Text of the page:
December 9, 2019•592 words
Working for a large company, and having done so for most of my life, I've noticed that the quest of any organization's IT group is to find the magic suite of products that give you a "single pane of glass". Usually that means several products bundled together, and managed via one centralized interface.
So, if you want to insure everyone's getting anti-virus, but also full disk encryption, you'd buy a suite from a single vendor that would bundle those both and allow you to manage the entire organization (supposedly) from one unified portal or dashboard.
You can do that with desktop tools and utilities, server management, and even network routers and switches. And, it sounds really good on paper, doesn't it? One place to get all your IT asset management and maintenance done, sure, it sounds like the Promised Land.
The reality, however, is very, very different. While it's true you can manage multiple components of an overall solution via one central hub, the products that are bundled in the suite aren't usually very good. This is often the result of a technology company that offers multiple pieces of software trying to be too many things at once.
If you purchase a bundle of anti-virus and disk encryption from a company that typically specializes in anti-virus, the disk encryption portion of the suite will likely lack in many features. And yes, an anti-virus company that also wants to offer full disk encryption as part of a security suite has probably acquired an existing full disk encryption company so they can bundle the two (or often more products) together.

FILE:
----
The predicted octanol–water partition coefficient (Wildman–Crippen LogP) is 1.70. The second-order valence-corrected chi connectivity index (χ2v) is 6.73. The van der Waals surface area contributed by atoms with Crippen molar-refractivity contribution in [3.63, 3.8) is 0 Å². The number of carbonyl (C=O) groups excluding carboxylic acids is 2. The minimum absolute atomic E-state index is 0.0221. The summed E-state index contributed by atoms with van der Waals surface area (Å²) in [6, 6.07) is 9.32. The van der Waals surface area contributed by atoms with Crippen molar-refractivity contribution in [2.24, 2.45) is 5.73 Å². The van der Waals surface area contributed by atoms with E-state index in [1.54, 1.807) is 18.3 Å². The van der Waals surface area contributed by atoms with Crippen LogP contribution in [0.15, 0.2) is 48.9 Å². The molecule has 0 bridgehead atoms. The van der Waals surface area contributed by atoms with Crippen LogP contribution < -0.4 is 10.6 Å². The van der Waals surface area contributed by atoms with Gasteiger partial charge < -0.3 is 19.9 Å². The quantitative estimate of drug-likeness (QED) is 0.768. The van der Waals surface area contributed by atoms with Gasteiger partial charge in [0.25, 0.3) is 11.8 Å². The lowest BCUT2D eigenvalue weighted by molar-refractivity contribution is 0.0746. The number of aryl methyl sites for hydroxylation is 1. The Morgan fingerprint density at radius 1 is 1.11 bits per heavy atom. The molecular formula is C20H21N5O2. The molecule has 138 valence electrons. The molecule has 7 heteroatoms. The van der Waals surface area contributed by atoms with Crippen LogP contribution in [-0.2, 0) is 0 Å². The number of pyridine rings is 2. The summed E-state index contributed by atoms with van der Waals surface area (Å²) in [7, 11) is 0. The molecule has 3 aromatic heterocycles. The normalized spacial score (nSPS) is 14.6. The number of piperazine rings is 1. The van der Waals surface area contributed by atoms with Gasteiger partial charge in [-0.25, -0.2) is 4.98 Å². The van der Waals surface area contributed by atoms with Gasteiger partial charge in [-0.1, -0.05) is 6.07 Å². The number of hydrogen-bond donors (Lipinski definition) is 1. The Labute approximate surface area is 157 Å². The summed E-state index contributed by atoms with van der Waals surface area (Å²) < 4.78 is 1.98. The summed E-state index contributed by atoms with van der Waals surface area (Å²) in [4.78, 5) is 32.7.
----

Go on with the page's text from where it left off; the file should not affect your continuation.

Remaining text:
But, the signature disk encryption product of the company that used to specialize in only disk encryption will have to be shoehorned (integrated not very smoothly) into the larger suite. So what was once a fantastic product on it's own is now not as useful because for it to be part of a bundle, certain features may have to be sacrificed.
And yet, products that "work together" in a single ecosystem usually comes with so many compromises, you'd only be getting a fraction of what you really need by obtaining individual products from different companies that meet your specific requirements.
However, when you string independent products together, it adds complexity to the infrastructure you're trying to manage efficiently. But, are you really?
If you use the best of breed of each component you need to help manage and maintain your IT infrastructure, are you creating complexity, or actually saving money? When you look at a suite of products that only half-meet your needs, you'll end up having to acquire yet another product that fills in those gaps. So, in essence two products to completely cover one component.
In my own business ventures, I use the best tool for the job, regardless of "ecosystem" it may otherwise belong to. I'll use a different email provider than I do for cloud storage. A different note-taking system than the one tied to either the email or cloud solution I use.
These are just examples. If the note-taking app is good and meets my needs, I may use the one that comes with my email service. But, if it's not, I'm not afraid to ditch it and use the one that works best.
So, rather than go with the utopian concept of one suite of products to rule them all, I just use the best one from the best vendor that does the best job. In other words, everything I use is best of breed for my needs.